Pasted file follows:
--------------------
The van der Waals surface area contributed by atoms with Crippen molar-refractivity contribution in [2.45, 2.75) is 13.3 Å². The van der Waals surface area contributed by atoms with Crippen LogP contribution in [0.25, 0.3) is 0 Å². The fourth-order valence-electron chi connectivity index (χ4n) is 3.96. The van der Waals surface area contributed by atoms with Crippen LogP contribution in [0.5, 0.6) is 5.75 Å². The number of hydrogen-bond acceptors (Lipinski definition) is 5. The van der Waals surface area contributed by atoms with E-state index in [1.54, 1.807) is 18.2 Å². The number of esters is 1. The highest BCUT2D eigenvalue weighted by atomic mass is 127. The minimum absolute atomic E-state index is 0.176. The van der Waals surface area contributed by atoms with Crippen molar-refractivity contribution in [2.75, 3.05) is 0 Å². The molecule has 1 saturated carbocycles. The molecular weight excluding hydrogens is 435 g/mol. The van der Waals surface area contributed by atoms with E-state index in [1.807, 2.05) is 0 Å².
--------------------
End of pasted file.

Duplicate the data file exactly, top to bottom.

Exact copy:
The van der Waals surface area contributed by atoms with Crippen molar-refractivity contribution in [2.45, 2.75) is 13.3 Å². The van der Waals surface area contributed by atoms with Crippen LogP contribution in [0.25, 0.3) is 0 Å². The fourth-order valence-electron chi connectivity index (χ4n) is 3.96. The van der Waals surface area contributed by atoms with Crippen LogP contribution in [0.5, 0.6) is 5.75 Å². The number of hydrogen-bond acceptors (Lipinski definition) is 5. The van der Waals surface area contributed by atoms with E-state index in [1.54, 1.807) is 18.2 Å². The number of esters is 1. The highest BCUT2D eigenvalue weighted by atomic mass is 127. The minimum absolute atomic E-state index is 0.176. The van der Waals surface area contributed by atoms with Crippen molar-refractivity contribution in [2.75, 3.05) is 0 Å². The molecule has 1 saturated carbocycles. The molecular weight excluding hydrogens is 435 g/mol. The van der Waals surface area contributed by atoms with E-state index in [1.807, 2.05) is 0 Å².